Categories:Viewed: 70 - Published at: 6 months ago

Introduction

JavaScript supports a variety of data types such as strings, numbers, floats, etc. A string is a collection of characters such as "John Doe". Typically, you create them by enclosing characters in double or single quotes. Alternatively, you can make a string by using the new String() constructor:

let myString = 'John Doe';
let myString2 = new String("John Doe");
When performing specific operations, you may face a situation that demands you to verify that a specific variable is a string before processing it - lest an error be thrown. We'll cover that situation in this article! First, we'll take a look at how to check if a particular variable is a string in JavaScript and then show you an alternative approach that uses the Lodash library.

Standard Solution - Using typeof Operator

In JavaScript, the typeof operator is the most used method to check the type of any variable. Alternatively, you can use the typeof() method:

let myString = 'John Doe';

typeof myString;  // string
typeof(myString); // string

If used with a string, the typeof operator returns "string". Let's create a simple example to confirm this:

let myString = "John Doe";

if (typeof myString === "string") {
    console.log("This variable is a string");
} else {
    console.log("This variable is not a string");
}

Indeed, the myString is a string:

This variable is a string
Note: Even if the variable contains a number that is wrapped in single/double quotes, it still would be considered a string.
        One interesting problem with the typeof operator is that it doesn't recognize strings created using the new String() constructor. The new keyword creates a new JavaScript <em>object</em> that is the instance of the String type. Therefore, the typeof operator won't correctly recognize strings created using the new String() constructor:
let myString = new String('John Doe');

console.log(typeof myString); // "object"

In this case, instead of the typeof operator, we need to use the instanceof operator - it can detect that the object created with the new String() constructor is the instance of the String type:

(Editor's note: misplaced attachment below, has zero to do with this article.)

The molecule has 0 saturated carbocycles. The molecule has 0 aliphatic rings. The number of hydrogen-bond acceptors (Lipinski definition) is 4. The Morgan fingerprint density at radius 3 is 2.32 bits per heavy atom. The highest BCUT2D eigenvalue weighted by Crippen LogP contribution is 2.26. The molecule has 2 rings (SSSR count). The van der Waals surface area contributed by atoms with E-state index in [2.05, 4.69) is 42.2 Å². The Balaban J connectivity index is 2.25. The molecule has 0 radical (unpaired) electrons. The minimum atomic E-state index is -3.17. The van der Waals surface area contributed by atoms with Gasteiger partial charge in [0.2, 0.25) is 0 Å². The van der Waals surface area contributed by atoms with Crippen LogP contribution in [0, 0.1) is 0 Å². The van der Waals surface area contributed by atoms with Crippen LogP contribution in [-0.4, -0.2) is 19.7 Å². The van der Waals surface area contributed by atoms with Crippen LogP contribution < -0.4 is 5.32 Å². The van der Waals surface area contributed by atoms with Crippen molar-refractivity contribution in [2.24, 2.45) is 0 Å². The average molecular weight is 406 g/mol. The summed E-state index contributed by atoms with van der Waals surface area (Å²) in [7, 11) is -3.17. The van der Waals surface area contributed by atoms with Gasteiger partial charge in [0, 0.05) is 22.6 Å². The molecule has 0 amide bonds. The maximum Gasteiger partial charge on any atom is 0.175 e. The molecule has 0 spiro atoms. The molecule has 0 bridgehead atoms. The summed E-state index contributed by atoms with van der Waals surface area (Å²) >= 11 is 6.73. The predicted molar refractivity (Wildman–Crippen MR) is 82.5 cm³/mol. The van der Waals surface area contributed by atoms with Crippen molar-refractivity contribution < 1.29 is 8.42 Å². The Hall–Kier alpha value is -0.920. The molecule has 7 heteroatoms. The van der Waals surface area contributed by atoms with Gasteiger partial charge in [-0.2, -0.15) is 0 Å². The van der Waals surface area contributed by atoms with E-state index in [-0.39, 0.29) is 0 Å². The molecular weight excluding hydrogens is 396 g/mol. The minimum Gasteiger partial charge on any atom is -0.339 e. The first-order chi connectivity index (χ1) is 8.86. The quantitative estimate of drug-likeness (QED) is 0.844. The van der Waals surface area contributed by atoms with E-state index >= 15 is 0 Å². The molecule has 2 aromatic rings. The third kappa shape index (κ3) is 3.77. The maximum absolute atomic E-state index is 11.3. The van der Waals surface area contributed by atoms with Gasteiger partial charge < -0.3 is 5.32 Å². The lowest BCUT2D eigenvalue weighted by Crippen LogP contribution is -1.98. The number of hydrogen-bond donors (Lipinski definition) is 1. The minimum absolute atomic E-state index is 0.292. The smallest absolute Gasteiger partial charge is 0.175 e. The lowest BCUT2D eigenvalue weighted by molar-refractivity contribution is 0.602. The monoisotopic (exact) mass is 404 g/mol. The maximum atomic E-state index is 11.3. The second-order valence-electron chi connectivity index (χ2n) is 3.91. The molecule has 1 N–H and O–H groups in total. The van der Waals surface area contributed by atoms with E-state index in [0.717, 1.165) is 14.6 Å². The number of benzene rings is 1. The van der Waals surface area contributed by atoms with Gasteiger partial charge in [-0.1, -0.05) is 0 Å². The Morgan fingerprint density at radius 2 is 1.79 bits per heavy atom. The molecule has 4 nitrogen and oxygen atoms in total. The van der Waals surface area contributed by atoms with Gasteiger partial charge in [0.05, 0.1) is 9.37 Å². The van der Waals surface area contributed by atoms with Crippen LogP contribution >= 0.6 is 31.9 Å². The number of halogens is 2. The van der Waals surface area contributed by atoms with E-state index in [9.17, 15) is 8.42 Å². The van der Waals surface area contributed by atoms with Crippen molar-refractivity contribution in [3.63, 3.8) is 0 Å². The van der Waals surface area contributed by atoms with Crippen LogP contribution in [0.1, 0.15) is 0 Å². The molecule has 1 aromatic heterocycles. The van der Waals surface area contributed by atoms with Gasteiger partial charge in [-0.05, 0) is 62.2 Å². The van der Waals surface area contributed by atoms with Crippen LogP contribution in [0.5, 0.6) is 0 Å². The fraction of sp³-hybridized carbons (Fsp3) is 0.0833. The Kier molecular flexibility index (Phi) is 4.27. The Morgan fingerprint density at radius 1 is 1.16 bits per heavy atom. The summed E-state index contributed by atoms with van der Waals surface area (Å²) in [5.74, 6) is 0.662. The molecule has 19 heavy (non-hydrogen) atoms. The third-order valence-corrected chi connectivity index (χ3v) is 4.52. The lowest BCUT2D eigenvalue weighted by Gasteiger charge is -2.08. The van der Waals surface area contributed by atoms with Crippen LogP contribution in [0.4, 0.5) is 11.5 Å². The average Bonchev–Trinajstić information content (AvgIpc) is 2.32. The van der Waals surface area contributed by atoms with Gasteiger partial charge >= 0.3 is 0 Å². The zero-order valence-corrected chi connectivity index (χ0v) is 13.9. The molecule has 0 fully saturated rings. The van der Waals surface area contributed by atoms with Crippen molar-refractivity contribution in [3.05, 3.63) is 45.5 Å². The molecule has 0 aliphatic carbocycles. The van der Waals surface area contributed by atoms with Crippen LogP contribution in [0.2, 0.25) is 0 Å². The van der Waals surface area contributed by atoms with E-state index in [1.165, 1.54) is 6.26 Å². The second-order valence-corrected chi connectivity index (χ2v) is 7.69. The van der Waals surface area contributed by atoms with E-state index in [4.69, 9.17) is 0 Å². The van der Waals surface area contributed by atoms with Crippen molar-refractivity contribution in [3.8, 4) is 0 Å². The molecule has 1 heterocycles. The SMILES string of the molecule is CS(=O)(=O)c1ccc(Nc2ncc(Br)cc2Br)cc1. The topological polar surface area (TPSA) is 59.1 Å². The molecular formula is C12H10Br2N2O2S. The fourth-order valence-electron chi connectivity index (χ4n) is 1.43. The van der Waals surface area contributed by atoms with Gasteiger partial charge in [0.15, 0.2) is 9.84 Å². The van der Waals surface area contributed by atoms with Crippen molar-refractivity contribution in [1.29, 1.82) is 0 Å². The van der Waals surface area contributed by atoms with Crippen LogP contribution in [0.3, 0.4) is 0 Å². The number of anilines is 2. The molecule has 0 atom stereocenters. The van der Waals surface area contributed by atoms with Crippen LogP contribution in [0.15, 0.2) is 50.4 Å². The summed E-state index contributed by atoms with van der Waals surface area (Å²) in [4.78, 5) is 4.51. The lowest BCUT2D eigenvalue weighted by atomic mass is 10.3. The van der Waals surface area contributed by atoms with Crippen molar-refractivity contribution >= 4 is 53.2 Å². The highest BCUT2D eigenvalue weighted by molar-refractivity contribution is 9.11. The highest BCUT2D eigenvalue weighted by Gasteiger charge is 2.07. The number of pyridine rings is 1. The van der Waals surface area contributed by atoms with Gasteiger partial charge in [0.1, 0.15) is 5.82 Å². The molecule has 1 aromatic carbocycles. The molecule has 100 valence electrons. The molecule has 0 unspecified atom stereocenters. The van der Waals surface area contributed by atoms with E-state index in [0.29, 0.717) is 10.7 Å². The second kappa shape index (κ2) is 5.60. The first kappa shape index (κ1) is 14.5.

let myString = new String("John Doe");

if (myString instanceof String) {
    console.log("This variable is a string");
} else {
    console.log("This variable is not a string");
}

Since the myString is a string, this code will produce the following output:

This variable is a string

Using Lodash Library

If you're already using the Lodash library in your project, there's no harm in using it for checking whether a variable is a string or not! It's absolutely not necessary to have a dependency if we don't need Lodash for something else, but, if we already have that dependency, we can make use of the _.isString() method, which returns true if the specified value is a string primitive or a String object, making it fit for both explicitly and implicitly created strings:

let myString = new String("John Doe");

if (_.isString(myString)) {
    console.log("This variable is a string");
} else {
    console.log("This variable is not a string");
}

Output:

This variable is a string

Conclusion

In this article, we've learned how to check if a variable is a string in JavaScript. Also, we've learned how this works with an external library like Lodash.

Reference: stackabuse.com

TAGS :